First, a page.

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Whooping cough vaccine recommended for all Kentuckians

Health officials are urging Kentuckians to obtain a vaccine to protect against pertussis, also called whooping cough. The number of recorded cases has jumped in recent years from 47 in 2007 to 250 in 2010, according to a news release Wednesday from the Kentucky Department of Public Health. Children younger than 1 year old are especially at risk, said Dr. William Hacker, commissioner of the health department. Source: article

Pertussis is an endemic (common) disease in the United States, with periodic epidemics every 3 to 5 years and frequent outbreaks. In 2009, nearly 17,000 cases of pertussis were reported-and many more cases go unreported. Source: article

Pertussis outbreaks can be difficult to identify and manage. Other respiratory pathogens often cause clinical symptoms similar to pertussis.

Signs & Symptoms:  Pertussis can cause serious illness in infants, children and adults. The disease usually starts with cold-like symptoms and maybe a mild cough or fever. After 1 to 2 weeks, severe coughing can begin. Unlike the common cold, pertussis can become a series of coughing fits that continues for weeks. Source: CDC

Pertussis can cause violent and rapid coughing, over and over, until the air is gone from the lungs and you are forced to inhale with a loud "whooping" sound. This extreme coughing can cause you to throw up and be very tired. The "whoop" is often not there and the infection is generally milder (less severe) in teens and adults, especially those who have been vaccinated. Source: CDC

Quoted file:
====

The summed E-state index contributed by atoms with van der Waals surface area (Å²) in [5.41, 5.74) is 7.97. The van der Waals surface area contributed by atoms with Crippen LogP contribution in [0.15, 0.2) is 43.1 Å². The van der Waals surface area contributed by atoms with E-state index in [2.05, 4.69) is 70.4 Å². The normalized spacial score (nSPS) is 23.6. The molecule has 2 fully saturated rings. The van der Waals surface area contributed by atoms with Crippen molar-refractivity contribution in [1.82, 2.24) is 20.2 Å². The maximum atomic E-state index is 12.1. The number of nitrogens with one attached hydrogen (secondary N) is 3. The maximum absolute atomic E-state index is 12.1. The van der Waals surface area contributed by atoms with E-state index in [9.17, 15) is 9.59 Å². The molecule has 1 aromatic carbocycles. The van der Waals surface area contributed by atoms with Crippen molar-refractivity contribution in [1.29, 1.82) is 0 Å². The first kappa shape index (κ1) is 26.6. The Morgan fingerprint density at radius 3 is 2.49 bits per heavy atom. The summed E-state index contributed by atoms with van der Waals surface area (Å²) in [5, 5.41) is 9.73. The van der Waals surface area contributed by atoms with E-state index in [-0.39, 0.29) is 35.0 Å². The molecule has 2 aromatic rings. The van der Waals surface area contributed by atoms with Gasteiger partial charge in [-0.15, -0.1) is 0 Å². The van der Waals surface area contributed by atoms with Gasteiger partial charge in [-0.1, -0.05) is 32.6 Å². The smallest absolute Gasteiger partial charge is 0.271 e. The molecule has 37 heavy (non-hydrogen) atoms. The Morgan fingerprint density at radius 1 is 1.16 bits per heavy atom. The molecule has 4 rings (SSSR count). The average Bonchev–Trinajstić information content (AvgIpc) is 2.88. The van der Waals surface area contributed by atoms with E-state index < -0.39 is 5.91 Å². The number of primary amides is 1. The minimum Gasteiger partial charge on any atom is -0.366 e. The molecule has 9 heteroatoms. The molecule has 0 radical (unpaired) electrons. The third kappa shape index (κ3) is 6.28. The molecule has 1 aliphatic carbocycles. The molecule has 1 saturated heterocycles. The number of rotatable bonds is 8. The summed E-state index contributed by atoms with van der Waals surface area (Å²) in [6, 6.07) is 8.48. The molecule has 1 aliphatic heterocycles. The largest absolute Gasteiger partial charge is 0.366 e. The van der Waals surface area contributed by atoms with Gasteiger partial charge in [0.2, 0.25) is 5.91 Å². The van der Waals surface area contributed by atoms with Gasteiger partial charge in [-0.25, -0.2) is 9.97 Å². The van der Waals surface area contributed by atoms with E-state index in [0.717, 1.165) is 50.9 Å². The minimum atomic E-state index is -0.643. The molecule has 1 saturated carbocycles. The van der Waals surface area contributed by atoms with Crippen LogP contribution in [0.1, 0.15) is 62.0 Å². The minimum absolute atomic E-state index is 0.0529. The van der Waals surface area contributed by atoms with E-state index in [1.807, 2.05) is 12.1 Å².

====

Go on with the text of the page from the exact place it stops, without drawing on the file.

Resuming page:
Click here for an audible example of a child with whooping cough.
Click here for an audible example of an adult male with whooping cough.
Sound clips from: Whooping

Early symptoms can last for 1 to 2 weeks and usually include:

  • Runny Nose
  • Low-grade fever (generally minimal throughout the course of the disease)
  • Mild, occasional cough
  • Apnea - a pause in breathing (in infants)

As the disease progresses, the traditional symptoms of pertussis appear and include:

  • Paroxysms (fits) of many, rapid coughs followed by a high-pitched "whoop"
  • Vomiting (throwing up)
  • Exhaustion (very tired) after coughing fits

The coughing fits can go on for up to 10 weeks or more

Pertussis Vaccination:  

The best way to prevent pertussis is to get vaccinated. There are vaccines for children, pre-teens, teens and adults. The childhood vaccine is called DTaP, and the pertussis booster vaccine for adolescents and adults is called Tdap.

WKU Health Services does have the Tdap (Pertussis) vaccination available. This is intended as a onetime booster for adults, and may be given instead of the tetanus/diphtheria combination for both routine boosters and for use in injuries.

For further information about vaccinations at WKU Health Services please visit:

For additional information about Pertussis (Whooping Cough) please visit:
Vaccine Information Statement (Td/Tdap):
Adolescent & Adult Vaccine Quiz:
The Sounds of Coughing: An Auditory Guide:

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 Last Modified 9/25/14